Sometimes when I prevent myself from acting out the way I want, I feel like I'm in the middle of a hurricane - the winds and rain trying to tear me apart.
Reiland writes about about two children warring inside her mind, one needing to be tough and strong, the other needing to be held and coddled, one decidedly male and one decidedly a little girl, with her adult self being trapped in the middle - sometimes able to intellectualize the battles of the children - sometimes being caught in the crossfire of their conflict.
Even when I was a teenager, I'd felt as if some part of me just stopped developing at a certain age, although I don't believe I was able to articulate it quite that well. It felt as if part of me just stopped growing and now I understand that, in a way, is the case. I understand now that my defense system for handling emotional pain is more akin to a child's - that all or nothing, black or white, good or evil belief system... the emotional instability and inability to deal with frustration...
Reiland also writes how despite hating being hospitalized, part of her also actually craved it for the escape from reality/responsibility it provided her. There have been numerous times when I wonder if I should have gone into the hospital. There are when I crave to escape from life, from the troubles, the responsibility. I want someone else to be responsible for me. And yet, I don't. I think I would want that release for a while, if I knew I would be able to re-enter the world afterwards.
Maybe that it is why I enjoy Dom/sub play. It provides that escape, albeit in a very focused scenario and for a very limited time. Even then I've found myself craving the release, the escape, that provides... so much so that perhaps I put too many demands on my former FwB despite our limited opportunities.
Reiland also writes about how she was raised with an inherent hatred of all things female... how she was raised to believe that women were weak, and frail, and manipulative... To some extent, I am able relate to that. For me as a child, things female were manipultive, vindictive, cruel, petty, spiteful and fickle. Part of this came from my family and part came from my "peers," if that is what you want to call those... My mom was the queen of passive-aggressive tough broads and the girls in my school - the ones on the inside of the cliques loved playing mind-games on the ones who weren't and the ones who weren't on the inside were so desperate to be on the inside that they'd backstab whoever else wasn't on the inside to look better to the cliques.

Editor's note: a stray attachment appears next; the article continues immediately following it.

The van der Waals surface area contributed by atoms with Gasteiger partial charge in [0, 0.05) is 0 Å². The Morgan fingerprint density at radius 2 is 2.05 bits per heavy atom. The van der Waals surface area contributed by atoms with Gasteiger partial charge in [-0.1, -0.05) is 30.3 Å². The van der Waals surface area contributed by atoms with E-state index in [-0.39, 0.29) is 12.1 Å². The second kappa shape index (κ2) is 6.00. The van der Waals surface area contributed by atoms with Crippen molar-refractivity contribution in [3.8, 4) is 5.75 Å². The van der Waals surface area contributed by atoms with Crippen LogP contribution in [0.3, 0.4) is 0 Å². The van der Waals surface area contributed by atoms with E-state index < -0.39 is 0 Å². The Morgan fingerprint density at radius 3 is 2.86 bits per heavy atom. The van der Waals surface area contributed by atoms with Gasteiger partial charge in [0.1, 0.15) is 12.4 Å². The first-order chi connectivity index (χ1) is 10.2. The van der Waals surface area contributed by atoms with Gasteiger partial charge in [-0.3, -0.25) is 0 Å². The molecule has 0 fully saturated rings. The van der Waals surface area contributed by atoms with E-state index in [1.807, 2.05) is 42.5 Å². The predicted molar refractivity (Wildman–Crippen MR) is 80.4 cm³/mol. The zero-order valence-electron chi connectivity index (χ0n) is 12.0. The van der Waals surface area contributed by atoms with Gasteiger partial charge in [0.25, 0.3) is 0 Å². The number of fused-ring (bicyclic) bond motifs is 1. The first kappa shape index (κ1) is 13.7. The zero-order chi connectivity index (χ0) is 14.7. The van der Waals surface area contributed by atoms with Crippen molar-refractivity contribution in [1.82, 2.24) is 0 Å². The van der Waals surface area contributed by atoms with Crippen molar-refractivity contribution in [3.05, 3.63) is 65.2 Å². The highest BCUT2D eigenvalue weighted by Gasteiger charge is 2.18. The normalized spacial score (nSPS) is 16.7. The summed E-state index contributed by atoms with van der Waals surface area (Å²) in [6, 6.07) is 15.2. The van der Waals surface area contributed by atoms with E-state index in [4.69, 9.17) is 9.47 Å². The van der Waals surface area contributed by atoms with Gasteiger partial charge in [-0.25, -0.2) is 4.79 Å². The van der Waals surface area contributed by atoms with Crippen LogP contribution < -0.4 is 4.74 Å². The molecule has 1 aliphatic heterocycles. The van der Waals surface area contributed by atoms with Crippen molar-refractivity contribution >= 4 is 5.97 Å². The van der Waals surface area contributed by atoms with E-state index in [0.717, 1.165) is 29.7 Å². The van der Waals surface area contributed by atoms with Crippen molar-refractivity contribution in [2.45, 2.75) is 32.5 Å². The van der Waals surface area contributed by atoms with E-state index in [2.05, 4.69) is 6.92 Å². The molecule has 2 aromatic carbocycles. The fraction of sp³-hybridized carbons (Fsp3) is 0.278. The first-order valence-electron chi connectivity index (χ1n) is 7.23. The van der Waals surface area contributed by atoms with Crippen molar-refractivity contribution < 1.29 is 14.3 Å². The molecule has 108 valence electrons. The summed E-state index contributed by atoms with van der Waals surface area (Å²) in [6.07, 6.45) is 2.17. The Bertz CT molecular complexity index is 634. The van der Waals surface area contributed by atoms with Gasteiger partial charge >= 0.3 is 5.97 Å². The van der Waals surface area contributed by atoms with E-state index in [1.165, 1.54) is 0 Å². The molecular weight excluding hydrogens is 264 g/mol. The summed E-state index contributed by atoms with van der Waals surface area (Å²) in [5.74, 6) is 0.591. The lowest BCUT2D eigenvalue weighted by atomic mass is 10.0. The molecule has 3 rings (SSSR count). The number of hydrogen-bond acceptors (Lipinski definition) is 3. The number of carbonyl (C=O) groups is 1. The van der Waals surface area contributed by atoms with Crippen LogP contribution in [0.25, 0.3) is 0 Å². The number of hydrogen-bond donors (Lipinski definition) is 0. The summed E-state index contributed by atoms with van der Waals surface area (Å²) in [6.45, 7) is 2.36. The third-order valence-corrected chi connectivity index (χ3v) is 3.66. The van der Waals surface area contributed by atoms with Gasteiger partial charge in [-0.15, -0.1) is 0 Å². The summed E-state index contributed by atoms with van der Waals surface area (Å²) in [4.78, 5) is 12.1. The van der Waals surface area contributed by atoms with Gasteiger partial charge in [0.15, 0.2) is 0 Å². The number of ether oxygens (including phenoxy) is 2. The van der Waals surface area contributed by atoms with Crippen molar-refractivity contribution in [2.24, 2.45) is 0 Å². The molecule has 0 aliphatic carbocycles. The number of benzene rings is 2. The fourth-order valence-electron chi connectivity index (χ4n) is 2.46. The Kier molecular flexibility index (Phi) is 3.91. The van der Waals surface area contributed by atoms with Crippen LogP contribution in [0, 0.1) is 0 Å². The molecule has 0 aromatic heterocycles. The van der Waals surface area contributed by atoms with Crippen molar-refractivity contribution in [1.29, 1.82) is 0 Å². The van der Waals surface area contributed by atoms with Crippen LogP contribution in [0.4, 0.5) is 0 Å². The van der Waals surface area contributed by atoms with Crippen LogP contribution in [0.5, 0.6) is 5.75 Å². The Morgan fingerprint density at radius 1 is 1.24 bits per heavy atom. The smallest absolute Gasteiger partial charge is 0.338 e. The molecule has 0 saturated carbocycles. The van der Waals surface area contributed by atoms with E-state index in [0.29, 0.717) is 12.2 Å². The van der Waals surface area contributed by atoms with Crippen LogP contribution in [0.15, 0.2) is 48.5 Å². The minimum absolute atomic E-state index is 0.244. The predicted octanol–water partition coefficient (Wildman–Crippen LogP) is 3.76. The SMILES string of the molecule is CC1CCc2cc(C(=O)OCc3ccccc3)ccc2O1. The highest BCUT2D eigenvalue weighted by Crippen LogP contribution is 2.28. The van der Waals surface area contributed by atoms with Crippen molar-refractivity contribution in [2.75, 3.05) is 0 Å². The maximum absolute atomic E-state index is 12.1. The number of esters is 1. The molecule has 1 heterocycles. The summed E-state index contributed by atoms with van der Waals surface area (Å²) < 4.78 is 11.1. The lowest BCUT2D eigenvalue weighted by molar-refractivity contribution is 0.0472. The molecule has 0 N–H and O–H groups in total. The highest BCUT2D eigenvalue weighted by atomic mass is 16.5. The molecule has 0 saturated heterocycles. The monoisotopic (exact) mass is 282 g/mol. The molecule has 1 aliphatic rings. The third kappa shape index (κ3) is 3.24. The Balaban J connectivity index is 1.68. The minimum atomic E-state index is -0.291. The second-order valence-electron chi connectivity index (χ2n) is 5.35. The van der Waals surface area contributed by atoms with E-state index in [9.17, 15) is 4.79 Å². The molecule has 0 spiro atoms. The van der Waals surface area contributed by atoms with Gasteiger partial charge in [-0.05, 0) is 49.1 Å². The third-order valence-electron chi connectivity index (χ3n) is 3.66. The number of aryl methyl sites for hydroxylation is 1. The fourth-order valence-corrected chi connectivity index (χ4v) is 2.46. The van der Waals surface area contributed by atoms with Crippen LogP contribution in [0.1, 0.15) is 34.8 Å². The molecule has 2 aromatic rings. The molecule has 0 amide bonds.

the boys just seemed to be the boys - yeah there were ones who weren't "as cool" as others, but they didn't seem to have employed the same psychological warfare as the girls did.
then again, at home, it seemed easier to be a boy... my parents didn't expect as much of my brother (from my young eyes) as they did from me. my brother did what he enjoyed and they were happy when he did well. he tried really hard in school and just couldn't get ahead. I barely tried at all and could get Bs, As if I applied myself a little. I was labelled a "gifted underachiever" and yet my parents never asked why I was underachieving... or if they tried, they asked the wrong questions to get the right answers.
I don't remember ever being really close to my father, and yet I recall feeling as if he suddenly withdrew from me... suddenly he seemed so distant... suddenly girls didn't do this or that... suddenly I wasn't Daddy's girl any more...
my mother and I were never really close... in fact, all through my life my mother has loved to recount how miserable a child I was... sometimes she would tell the stories jokingly, sometimes not... yet even when she was teasing, there was that sharp edge to her humor... Is it my fault I inherited her allergies? Is it my fault that she and I have different rH factors and blood types? Is it my fault that she smoked through my entire childhood affecting my development of allergies and asthma? Is it my fault that when I was two or three I was an obstinate or ornery child? I was only reflecting my environment.
My brother and I were talking once about growing up - his being five years older gives him a different perspective. He remembers the fights our parents had that I was too young to understand. In fact, I only remember the one fight and it was after we moved out of the apartment into the house in the country. My brother remembers so much more. Apparently, life wasn't tranquil... I was about to say "as my memory says..." but I don't remember those years. I have four memories from before I turned five and one of them was at the new house.
oh well, more on this later...
I've also been reading New Hope for People with Borderline Personality Disorder: Your Friendly, Authoritative Guide to the Latest in Traditional and Complementary Solutions by Neil R. Bockian, Nora Elizabeth Villagran, and Valerie Porr. It's an excellent book - the editorial reviews on Amazon don't do it enough justice.
Another book on my reading list has been Sometimes I Act Crazy: Living with Borderline Personality Disorder by Jerold J. Kreisman and Hal Straus. I liked it so much that I bought before I'd even read halfway through the copy I'd taken out of the library. One thing I really like about this book is that it details Action Steps for either the person with BPD or the family of said person to follow regarding specific trigger points for BPD.